I’m letting L drive this car. I drove the last time, for better or worse, so I’m doing everything I can to be a thoughtful co-pilot. Of course, if there are hard vetoes, I’ll bring them up but when it comes to the finer details, she gets to make the calls. She was game to at least move forward with the testing, so we got started.

As we were waiting for the doctor to do the ultrasound, I asked her what she was thinking about the donor issues. “You might be surprised but, I think I want to use a sperm bank donor.” I was surprised, but also. . . was feeling the same. After fighting tooth and nail to make it happen with BFF, after the almost irreconcilable disagreement mid-way through our process where she was all but unwilling to even consider another option . . .here we are, both feeling shockingly ready to pursue a willing to be known but ultimately anonymous donor.

Part of it is cost and time, the expense of a directed donor and the 6 months + of waiting and testing would be 2-3 times that of buying sperm and cost us a minimum of half a year. We don’t even have a for sure known donor in the area, which would mean more time and not even a guarantee. And, knowing BFF is out of the picture, there really isn’t anyone else we feel so deeply about. So why go through all of this extensive process and cost for  . . .a maybe?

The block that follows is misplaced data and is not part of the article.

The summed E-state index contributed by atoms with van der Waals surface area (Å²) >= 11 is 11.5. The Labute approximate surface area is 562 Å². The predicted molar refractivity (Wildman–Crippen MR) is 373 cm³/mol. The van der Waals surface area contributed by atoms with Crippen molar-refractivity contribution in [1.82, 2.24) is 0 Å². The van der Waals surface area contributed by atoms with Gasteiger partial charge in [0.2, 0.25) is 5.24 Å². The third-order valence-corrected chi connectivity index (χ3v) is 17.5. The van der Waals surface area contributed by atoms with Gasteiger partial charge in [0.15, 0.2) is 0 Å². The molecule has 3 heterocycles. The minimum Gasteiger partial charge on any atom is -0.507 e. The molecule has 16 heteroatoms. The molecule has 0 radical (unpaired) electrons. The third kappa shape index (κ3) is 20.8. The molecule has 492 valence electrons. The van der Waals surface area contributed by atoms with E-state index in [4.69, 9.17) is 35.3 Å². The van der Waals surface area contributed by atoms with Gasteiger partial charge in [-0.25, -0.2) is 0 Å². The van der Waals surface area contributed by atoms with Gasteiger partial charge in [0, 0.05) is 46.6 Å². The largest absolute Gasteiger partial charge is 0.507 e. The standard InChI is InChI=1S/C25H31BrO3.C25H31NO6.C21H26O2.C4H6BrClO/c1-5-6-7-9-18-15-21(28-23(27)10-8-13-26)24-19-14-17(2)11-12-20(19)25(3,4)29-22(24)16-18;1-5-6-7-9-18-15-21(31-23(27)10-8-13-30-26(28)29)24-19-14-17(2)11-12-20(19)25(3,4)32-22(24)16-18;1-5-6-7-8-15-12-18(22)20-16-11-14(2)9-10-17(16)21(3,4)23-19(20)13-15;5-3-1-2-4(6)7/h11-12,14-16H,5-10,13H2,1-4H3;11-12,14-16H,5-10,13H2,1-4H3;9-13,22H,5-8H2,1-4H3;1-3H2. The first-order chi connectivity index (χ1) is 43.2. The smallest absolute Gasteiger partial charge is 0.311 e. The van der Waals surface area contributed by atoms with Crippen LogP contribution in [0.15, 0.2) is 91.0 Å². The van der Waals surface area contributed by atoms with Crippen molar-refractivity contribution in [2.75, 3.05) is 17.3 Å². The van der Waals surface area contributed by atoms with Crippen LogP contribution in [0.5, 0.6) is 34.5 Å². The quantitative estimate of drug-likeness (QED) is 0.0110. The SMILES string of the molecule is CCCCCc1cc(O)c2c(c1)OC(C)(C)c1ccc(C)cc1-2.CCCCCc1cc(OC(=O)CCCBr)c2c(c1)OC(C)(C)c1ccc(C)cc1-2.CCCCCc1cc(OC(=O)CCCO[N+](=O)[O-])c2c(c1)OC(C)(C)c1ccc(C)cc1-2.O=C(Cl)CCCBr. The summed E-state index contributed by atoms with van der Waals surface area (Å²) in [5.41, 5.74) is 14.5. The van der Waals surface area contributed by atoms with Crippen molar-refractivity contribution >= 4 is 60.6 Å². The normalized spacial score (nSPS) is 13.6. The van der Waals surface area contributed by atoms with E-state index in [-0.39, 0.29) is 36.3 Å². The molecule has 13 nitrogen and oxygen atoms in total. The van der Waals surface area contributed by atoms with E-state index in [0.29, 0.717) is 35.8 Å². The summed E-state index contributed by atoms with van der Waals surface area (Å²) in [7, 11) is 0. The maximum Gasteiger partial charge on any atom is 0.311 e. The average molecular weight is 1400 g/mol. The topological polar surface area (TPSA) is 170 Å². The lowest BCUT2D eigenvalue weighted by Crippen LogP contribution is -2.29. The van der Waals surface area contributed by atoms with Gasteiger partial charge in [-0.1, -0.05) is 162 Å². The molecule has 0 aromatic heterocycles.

I also think both of us have learned a lot about biology and it’s complex but ultimately somewhat irrelevant impact on a family. Things were different 3 years ago, they felt more intense and maybe more fragile. Knowing what I know now, it just doesn’t feel important. Not as important as having that extra money for the million other things a baby needs that do matter, much more than if their genetic donor is our friend.

So, we are doing the thing that so many of you have done: sperm shopping. We are likely going with the Seattle sperm bank because they are cheaper and also save us some $$ on shipping. L spent most of Ansel’s nap looking at donors, and I just went through a few as well. I don’t feel like it will be an agonizing choice. But, it is really really weird. right?!

With that choice made, it’s possible we will be doing an IVF cycle in December (!?) and a transfer in January or February (we are doing the genetic testing that we did on our last IVF cycle because the peace of mind is worth the extra month and the out of pocket cost) which feels . . .surreal. But exciting. And hopeful.